The 100 Day Project really took a tole on my drawing desire. I haven’t started my stencil project yet either. I am in serious photo editing mode for a new book. I have been working on this new book since Christmas and maybe even before. I am so ready to have it out there for you and it will be. Soon. Hopefully. I am closing in on having all the edits complete and will start putting it together. And it is a book you are going to need! And want! I promise. Big news is forthcoming about it!
Rick Roberts and Maria Thomas, the founders of Zentangle®, released a new tangle pattern this weekend through their newsletter. I am sharing the step out with you so you can give DooDah a try of your own. Fairly straight forward. I look forward to seeing what you do. I may even get a chance to play with this one myself. After The 100 Day Project I just haven’t felt like tangling much but you never know. It could happen.
I like making colorful, bright, beautiful backgrounds probably more than anything else in art. Yes, I enjoy tangling on them as well but the making of the color just makes me extremely happy. In this short post I am going to show you five backgrounds I made using four different products.
All five pieces were created on a cold pressed watercolor postcard from Hahnemühle and were featured in a review last week. I do not have any photos of making this particular piece of art. The makers of Dylusions Ink Sprays also have a line of paint pens available. The biggest factor with these paint pens is to remember to activate the roller ball inside by shaking the pen. The color gets mixed and blended this way and the pens work better. To make this card, I scribbled small 2″ areas of several different colors on my craft mat, then spritzed the whole thing with water. By working in small areas I was able to get a bigger selection of colors on one small piece of paper. I placed the postcard face down in the color to lift colors, then I rotated the card and placed it down again. This technique created the overlap of colors and the different layers you see. This one is going to be fun to tangle on!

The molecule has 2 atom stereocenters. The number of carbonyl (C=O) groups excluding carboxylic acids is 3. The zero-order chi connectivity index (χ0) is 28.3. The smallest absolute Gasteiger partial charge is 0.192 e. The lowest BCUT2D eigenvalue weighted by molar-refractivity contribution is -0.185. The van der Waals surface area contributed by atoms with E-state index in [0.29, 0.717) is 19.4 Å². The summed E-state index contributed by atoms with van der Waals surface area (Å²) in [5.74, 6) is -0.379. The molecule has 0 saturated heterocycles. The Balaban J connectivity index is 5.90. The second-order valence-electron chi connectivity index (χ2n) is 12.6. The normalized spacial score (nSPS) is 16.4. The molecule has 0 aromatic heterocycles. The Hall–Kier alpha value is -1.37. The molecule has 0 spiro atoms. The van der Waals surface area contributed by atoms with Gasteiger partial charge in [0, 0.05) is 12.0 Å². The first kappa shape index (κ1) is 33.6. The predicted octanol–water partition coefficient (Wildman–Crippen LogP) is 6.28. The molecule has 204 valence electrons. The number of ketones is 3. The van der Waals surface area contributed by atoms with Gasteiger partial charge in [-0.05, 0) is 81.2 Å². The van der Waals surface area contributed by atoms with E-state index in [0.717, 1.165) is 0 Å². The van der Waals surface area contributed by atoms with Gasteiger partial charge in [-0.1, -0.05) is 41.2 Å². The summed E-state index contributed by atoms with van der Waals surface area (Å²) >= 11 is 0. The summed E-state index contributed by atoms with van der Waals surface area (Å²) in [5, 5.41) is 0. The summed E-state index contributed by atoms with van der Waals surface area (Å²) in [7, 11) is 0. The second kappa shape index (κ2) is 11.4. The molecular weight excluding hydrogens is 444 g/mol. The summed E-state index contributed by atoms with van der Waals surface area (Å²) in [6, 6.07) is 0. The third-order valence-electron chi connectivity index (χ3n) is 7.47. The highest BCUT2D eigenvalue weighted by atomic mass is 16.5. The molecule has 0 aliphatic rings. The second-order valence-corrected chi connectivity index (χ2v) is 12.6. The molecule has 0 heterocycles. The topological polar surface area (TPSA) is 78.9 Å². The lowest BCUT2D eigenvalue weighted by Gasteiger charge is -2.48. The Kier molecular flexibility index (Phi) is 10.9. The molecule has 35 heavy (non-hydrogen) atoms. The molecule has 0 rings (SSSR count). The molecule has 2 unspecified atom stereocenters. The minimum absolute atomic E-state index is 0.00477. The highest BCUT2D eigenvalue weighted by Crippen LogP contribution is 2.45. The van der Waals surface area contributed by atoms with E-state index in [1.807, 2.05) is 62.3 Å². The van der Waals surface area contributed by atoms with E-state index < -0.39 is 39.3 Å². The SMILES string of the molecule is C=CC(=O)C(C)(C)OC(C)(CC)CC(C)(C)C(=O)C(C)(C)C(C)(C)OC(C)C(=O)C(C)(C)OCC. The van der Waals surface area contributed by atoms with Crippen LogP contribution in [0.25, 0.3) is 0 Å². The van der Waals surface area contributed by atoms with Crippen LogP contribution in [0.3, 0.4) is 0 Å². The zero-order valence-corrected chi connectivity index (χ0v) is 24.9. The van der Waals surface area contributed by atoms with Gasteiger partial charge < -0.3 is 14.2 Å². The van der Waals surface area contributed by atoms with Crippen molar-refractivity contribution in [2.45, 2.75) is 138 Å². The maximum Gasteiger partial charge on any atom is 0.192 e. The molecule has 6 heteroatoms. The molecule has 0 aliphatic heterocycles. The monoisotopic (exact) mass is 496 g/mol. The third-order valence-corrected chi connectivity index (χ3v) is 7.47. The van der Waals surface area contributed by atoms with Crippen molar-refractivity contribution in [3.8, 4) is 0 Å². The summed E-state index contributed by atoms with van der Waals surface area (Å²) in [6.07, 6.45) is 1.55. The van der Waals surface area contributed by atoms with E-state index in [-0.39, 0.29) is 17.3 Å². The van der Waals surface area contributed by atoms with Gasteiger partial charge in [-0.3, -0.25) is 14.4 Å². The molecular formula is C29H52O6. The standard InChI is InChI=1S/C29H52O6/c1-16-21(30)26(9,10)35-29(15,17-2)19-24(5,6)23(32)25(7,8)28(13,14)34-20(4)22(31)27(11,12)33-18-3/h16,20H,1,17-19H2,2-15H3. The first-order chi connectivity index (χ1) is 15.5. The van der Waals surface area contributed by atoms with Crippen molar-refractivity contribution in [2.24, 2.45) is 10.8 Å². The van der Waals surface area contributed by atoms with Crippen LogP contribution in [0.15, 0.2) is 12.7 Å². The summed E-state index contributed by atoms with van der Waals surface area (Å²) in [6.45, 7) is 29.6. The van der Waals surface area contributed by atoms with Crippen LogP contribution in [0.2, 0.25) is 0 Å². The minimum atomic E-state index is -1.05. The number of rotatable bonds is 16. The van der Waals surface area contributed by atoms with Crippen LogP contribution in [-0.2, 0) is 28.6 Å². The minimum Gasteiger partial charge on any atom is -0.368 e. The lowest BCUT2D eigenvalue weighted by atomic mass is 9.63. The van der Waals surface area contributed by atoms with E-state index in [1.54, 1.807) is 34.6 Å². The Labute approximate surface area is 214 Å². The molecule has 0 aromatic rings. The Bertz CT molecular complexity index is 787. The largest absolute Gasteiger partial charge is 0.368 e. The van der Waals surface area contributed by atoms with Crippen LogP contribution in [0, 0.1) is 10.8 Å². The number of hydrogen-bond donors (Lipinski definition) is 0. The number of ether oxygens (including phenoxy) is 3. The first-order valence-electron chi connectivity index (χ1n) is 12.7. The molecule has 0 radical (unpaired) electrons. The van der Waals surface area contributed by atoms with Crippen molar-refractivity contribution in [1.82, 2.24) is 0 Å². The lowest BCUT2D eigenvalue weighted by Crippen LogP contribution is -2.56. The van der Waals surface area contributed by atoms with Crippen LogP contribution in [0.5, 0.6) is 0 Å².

For this next card, I brought out these two colors of Sharpie Marker. You probably have a few of these laying around your home already.
I first scribbled the color on my craft mat, then sprayed water on the color. That causes the beading up. Don’t have a craft mat? Any non-porous surface should work. Even a plastic sheet protector would work.
When I placed my postcard down into the color I did not get the bright pretty colors I expected. Sharpies usually work well so I was surprised. But not to be deterred, I grabbed a couple Neon Markers from Letraset and added them to my mat. You can see the color lift went better this time.
In this photo you can see the original purple scribbles from the Sharpie marker. The pink Sharpie? Not so much. Hahahaha! But the green and pink neon Letrasets worked great! Much of my art is an experiment to see what happens.
I held the card upright and sprayed water along the top, allowing it to run down the card. Then sat it aside to dry.